The Marzano teacher evaluation is based on four domains that contain 60 elements that define a knowledge base for teaching and a framework for the systemic development of expertise.
Domain 1: Classroom Strategies and Behaviors
This domain addresses what teachers do in the classroom, actions that have a direct effect on student achievement.
Domain 2: Planning and Preparing
Effective planning and preparing facilitates better decisions in the classroom in order to produce the greatest gains in student learning.
Domain 3: Reflecting on Teaching
This Domain describes teachers’ awareness of their own instructional practices and the ability for the to translate this self-awareness into professional growth plans.
Domain 4: Collegiality and Professionalism
This domain describes the school characteristic and the individual responsibly of all teachers and administrators.
The Danielson Group Framework for Teaching
The Danielson Group Framework for Teaching is a research-based set of components of instruction, aligned to the INTASC standards, and grounded in a constructivist view of learning and teaching. The complex activity of teaching is divided into 22 components (and 76 smaller elements) clustered into four domains of teaching responsibility:
Domain 1: Planning and Preparation
Domain 2: Classroom Environment
Domain 3: Instruction
Domain 4: Professional Responsibilities
This framework is used as the foundation of a school or districts’s mentoring, coaching, professional development, and teacher evaluation processes.
Mcrels Personnel Evaluation
Mcrel’s personnel evaluation systems improve teacher and principal performance by focusing on what matters most in teaching and leadership practices. The evaluations include multiple indicators and Web-based tracking and reporting of results. The teacher evaluation system is aligned with the national standards for teachers, identifies opportunities for improvement and provides a map for professional growth, is scientifically validated measurement instrument, and provides clear measures of competencies so that evaluations are consistent.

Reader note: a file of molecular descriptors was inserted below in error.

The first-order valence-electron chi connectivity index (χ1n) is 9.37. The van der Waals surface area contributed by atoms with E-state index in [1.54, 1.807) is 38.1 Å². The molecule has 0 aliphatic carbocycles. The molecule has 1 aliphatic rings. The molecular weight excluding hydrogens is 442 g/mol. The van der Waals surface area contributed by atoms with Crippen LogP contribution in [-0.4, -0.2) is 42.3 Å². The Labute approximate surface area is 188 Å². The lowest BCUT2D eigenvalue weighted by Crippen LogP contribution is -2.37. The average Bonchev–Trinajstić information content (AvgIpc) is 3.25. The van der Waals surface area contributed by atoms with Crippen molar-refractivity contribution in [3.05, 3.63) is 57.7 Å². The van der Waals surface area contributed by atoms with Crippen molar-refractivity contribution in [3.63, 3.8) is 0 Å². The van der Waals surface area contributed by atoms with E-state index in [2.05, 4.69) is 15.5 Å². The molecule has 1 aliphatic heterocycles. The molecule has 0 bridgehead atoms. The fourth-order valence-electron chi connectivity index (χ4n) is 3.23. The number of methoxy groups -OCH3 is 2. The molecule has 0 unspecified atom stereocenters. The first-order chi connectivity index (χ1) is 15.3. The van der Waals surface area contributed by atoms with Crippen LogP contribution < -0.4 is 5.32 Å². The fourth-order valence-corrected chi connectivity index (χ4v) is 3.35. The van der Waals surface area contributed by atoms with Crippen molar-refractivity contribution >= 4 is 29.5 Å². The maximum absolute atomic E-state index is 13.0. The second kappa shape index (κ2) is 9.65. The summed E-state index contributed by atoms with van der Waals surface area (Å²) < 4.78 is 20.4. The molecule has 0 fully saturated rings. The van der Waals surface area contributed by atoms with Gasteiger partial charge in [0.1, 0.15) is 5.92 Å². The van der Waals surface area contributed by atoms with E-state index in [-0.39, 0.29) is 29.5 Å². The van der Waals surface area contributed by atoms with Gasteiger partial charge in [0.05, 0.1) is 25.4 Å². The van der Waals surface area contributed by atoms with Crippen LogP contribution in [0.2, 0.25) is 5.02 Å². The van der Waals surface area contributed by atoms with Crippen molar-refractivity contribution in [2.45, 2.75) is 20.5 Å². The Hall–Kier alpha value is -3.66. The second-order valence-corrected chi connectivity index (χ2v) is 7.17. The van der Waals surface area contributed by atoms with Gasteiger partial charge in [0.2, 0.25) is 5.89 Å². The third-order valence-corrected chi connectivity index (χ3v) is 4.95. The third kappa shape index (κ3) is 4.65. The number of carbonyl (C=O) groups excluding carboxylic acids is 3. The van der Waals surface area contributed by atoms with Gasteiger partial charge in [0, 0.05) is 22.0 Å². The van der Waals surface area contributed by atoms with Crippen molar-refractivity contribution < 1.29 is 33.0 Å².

The Stronge Teacher Evaluation System
The Stronge Teacher Evaluation System is based on seven Performance Standards. This evaluation system uses a four-point rating scale including Exemplary, Proficient, Developing/Needs Improvement, and Unacceptable. This evaluation is based on Stronges Qualities of Effective Teachers. these qualities include Teacher Background Qualities and Teacher Skills and Practices.
Performance Standard 1: Professional Knowledge
The teacher has an understanding of the curriculum, subject content, pedagogical knowledge, and the developmental needs of students
Performance Standard 2: Instructional Planning
The teacher plans using the state standards, district curriculum, effective strategies, resources, and data.
Performance Standard 3: Instructional Delivery
The teacher uses a variety of effective instructional strategies in order to meet individual learning needs.
Performance Standard 4: Assessment of/for Learning
The teacher uses a variety of formative and summative assessment strategies and data.
Performance Standard 5: Learning Environment
The teacher provides a well-managed, safe, student-centered, academic environment that is conducive to learning.
Performance Standard 6: Professionalism and Communication
The teacher maintains a commitment to professional ethics and professional growth and effective communication with all stakeholders.
Performance Standard 7: Student Progress
The instructional efforts of the teacher result in acceptable, measurable student progress based on established standards and goals.